· Rome had long been the capital of the world, and therefore it followed that it must always remain so. At first no one thought of debring this consequence, or of leaving the mastery of Rome to itself. The pretended right of filiation which the princes who had succeeded Charlemagne thought they had over Rome, and over the empire, is well known. They called themselves Casars, because the ancient Casars had been emperors in Rome, and Rome was mistress of the

part of Europe. The prince therefore who was called Cæsar, cught incontestibly to reign over Rome, and over Europe, in his quality

emperor. This was long thought an undeniable argument. The right of the popes was not quite so clear, but it was not the less Fevered. Since Rome was the natural mistress of all the universe, and

better

of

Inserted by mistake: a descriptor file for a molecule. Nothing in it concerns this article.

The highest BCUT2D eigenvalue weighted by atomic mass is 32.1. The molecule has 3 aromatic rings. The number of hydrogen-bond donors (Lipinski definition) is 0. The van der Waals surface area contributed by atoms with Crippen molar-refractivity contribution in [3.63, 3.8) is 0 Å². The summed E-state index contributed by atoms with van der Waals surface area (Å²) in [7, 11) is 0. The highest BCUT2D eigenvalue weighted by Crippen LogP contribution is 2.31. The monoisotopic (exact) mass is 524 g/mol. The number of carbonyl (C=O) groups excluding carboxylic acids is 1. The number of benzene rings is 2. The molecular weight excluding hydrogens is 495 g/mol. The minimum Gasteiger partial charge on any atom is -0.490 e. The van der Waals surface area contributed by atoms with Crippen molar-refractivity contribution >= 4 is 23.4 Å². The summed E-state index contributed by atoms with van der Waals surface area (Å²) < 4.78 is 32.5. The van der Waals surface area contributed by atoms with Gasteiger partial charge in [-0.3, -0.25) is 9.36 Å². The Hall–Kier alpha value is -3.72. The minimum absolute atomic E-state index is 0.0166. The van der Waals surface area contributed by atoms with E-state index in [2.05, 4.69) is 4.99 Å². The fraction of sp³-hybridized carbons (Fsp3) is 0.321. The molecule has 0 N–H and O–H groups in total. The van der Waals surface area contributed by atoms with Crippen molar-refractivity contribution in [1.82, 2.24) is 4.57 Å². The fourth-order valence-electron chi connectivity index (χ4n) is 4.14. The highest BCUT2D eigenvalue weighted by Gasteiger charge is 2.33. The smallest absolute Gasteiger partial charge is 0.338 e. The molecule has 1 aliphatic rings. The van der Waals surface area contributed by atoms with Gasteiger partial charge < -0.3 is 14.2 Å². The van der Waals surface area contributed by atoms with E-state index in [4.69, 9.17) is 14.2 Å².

the prince who had resided so long at Rome was the head of the pire, it was evident that the bishop of Rome must also be the hea the church. By degrees, through the medium of machinations measures skillfully commenced and obstinately followed, this primac the Roman pontiff was established, though not without difficulties troubles. When Rome was afterwards without an emperor, the nity of the pontiff naturally increased; from the second rank which had till then held, he found himself in the first. And when the Frank Roman princes adopted the singular ambition of being crowned empei in the city of the Cæsars, the popes did the honors of the empire, and crowning its new heads, appeared to bestow them. From the time pope acquired the privilege of crowning the emperor, infatuated Eun would acknowledge no other but him who had received the crown fr the hands of the pope. Hence the flatteries, the submissions, the a cessions of the princes claiming the empire, to obtain the good-will the pontiff. Disposing of the principal crown, he concluded that t others were also in his gift. Sovereign of an innumerable clergy, ri active, and dispersed through every nation ; reigning by this mea over all consciences, it was easy for him to establish the opinion that was charged with the power of God on earth, the vicar of Jesus Chri the ruler of kings. If a prince attempted to withdraw from this a thority received from heaven, the pontiff anathematized him, expell him from the communion of the faithful, and his deluded subjects ave ded him like a pestilence. In general he went and solicited the pardı of the irritated vice-god, appeased him by the most abject submission and the acknowledgment of all the rights which the arrogant ponti demanded ; after which the repentant sovereign was re-established in h charges and honors. And at each similar attempt, the power of th popes, sanctioned and increased, became still more strengthened